Victory in Scotland

THE NUJ photographers who were in dispute with Scotsman newspapers (TSPL) are celebrating a comprehensive legal victory over the company. The eleven photographers, on whose behalf the NUJ took legal action against Scotsman newspapers, have together won more than £20,000 in lost fees in a case that is estimated to have cost TSPL over £100,000. TSPL has accepted that its use of their copyright work was unlawful.

In early 2001 TSPL notified photographers that it wanted to establish a new contract with photographic contributors to its three titles (The Scotsman, the Edinburgh Evening News and Scotland on Sunday). The company initially negotiated with the photographers, and then with the NUJ. In essence the paper wanted to take the freelance photographers' copyright so that they could use their work time and again, without further payment.

Although the negotiations initially seemed productive, in March 2001 TSPL announced that it intended to impose the new contracts, come what may. It refused further discussion with the NUJ. A core group of photographers - many of whom had taken photographs for TSPL titles for years - decided that they would not work under the new contract and forbade TSPL from using any of their archived images. In doing so they had the support of nearly every freelance photographer in Scotland.

For nearly a month, all three TSPL newspapers appeared using publicity material - as well as unlawfully reproducing images taken by the photographers with whom it was in dispute. Many freelance photographers to this day refuse to allow TSPL titles to use their work, although the group who were in dispute stopped asking colleagues not to supply the papers once it became clear that the company would not return to the negotiating table.

At that point the photographers, backed by the NUJ, raised a legal action against TSPL for unlawful use of their images, both in the papers on web sites. Since then, the company has used every legal ruse possible to avoid settling. The day before the case was to be heard in court, TSPL capitulated and paid the photographers in full for the unlawful use of their images.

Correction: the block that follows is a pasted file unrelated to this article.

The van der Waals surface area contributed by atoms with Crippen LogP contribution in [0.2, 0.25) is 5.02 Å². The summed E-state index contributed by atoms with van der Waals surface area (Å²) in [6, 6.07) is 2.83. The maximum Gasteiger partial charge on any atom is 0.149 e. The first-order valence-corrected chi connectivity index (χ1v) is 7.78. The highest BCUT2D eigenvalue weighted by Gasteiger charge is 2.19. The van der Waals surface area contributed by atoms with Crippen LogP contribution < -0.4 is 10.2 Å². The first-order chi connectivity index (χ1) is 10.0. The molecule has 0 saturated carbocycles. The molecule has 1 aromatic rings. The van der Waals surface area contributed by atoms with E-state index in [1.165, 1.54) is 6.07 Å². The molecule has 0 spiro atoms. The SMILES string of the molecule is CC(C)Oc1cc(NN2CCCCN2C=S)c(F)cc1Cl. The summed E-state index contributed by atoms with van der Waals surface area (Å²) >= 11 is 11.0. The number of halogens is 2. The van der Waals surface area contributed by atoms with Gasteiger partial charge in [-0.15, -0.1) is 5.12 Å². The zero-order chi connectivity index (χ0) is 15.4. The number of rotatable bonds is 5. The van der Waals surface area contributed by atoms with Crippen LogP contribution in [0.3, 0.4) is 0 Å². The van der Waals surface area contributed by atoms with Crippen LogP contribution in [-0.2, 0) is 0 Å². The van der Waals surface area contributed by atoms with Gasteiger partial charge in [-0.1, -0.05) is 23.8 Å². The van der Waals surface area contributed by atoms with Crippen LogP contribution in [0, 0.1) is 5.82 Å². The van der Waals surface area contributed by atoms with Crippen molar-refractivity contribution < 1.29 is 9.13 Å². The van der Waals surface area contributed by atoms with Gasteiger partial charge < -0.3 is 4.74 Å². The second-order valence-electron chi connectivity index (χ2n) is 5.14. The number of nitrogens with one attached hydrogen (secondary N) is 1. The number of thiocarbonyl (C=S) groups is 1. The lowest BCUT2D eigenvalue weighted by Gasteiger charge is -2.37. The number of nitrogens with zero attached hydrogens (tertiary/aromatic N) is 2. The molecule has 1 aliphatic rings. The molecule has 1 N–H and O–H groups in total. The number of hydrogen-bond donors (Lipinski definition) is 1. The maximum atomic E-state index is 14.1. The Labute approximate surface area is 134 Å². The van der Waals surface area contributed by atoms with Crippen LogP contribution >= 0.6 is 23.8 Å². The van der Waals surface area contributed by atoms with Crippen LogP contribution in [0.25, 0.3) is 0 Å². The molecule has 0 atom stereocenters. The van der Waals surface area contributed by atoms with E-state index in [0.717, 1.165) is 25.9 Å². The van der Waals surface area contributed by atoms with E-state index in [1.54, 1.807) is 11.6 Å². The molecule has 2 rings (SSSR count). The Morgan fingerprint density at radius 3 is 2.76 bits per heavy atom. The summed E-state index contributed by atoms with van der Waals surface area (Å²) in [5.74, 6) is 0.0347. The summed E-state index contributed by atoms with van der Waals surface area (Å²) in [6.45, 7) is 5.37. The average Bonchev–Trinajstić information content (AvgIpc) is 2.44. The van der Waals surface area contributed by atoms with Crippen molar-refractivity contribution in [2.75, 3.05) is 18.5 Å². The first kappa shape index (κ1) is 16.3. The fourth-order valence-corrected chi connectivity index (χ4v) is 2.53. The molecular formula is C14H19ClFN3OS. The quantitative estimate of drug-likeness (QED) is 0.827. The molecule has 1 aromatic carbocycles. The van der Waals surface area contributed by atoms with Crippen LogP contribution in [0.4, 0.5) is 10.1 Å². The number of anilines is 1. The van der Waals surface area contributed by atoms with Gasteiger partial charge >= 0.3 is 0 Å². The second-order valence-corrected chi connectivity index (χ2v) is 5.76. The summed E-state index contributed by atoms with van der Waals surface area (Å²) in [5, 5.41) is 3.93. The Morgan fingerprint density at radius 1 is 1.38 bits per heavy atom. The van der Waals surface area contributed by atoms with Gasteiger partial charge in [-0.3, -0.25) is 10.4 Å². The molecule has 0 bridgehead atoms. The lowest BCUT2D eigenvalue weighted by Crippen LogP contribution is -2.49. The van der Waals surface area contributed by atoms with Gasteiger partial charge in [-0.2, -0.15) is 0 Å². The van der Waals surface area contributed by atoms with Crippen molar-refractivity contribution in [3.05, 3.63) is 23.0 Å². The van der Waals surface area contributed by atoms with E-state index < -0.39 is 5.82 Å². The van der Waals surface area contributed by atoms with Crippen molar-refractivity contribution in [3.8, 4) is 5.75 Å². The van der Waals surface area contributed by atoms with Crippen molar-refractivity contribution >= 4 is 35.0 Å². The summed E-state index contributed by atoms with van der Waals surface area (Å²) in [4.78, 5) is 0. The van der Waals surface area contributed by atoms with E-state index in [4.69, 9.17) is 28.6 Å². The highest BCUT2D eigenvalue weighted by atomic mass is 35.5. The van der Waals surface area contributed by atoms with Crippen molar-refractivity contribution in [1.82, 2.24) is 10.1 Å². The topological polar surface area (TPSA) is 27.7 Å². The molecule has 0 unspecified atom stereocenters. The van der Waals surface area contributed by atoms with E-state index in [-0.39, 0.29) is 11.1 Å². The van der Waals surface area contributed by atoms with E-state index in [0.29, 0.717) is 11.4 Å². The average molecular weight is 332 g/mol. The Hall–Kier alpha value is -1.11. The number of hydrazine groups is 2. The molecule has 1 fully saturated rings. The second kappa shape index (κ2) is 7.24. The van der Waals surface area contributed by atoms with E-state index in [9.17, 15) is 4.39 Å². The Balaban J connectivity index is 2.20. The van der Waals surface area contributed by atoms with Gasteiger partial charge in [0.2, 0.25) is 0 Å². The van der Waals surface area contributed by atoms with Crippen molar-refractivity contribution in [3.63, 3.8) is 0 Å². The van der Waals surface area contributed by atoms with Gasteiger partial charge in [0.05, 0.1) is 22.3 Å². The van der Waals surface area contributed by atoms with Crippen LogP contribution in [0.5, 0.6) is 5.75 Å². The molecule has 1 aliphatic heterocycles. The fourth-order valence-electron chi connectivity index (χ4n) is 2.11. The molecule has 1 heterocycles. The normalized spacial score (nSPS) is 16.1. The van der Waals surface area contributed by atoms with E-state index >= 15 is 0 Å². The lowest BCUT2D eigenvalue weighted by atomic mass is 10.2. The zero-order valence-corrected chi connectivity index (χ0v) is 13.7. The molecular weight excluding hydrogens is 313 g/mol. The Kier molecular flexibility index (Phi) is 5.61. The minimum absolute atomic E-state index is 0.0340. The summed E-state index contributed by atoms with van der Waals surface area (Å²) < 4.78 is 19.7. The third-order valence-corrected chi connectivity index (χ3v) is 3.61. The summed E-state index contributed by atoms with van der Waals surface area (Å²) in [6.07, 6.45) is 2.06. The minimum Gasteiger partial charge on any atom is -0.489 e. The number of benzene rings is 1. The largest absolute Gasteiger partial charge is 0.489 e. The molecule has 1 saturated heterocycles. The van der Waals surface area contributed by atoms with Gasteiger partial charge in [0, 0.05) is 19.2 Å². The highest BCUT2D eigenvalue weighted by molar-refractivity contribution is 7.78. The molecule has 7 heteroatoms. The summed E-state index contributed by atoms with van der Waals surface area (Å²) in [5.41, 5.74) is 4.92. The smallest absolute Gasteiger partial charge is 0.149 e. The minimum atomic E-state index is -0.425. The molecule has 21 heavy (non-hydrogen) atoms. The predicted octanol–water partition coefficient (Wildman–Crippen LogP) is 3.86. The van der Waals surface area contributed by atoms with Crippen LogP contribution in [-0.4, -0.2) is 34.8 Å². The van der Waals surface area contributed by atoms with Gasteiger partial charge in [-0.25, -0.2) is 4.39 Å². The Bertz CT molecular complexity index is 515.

Colin McPherson, one of the photographers said: "It has taken an awful long time, but it is gratifying finally to have established that we do own the rights to the photographs that we have taken and the we do have the right to specify where they can and cannot be used. Of course, I would be much happier if TSPL had been responsible in the first place and had settled on a contract that established that it was reasonable for photographers to retain rights over their pictures and to be fairly paid when they are reproduced.

"TSPL's titles would have a far greater pool of talent to draw upon," Colin went on, "if they had been willing to treat photographers with professional respect. For the moment, though, we will be celebrating this victory, which should send a message to all publishers that they cannot ride roughshod over photographers', or any creators', rights."

NUJ General Secretary Jeremy Dear said: "This is a huge victory for a group of courageous photographers who refused to allow their work to be abused and strikes a blow for every freelance across the UK. It sends a warning to companies that they cannot ride roughshod over freelances' rights and expect to get away with it. I congratulate the photographers in this vital case."

The eleven photographers will now meet to discuss what went well in the handling of the case, and what have could be improved. There are continuing campaigns against TSPL. The first is against their copyright-grabbing contract, which they require all their freelances to sign. The second is against a future and far-reaching copyright grab which was accidentally revealed by their lawyers during negotiations.

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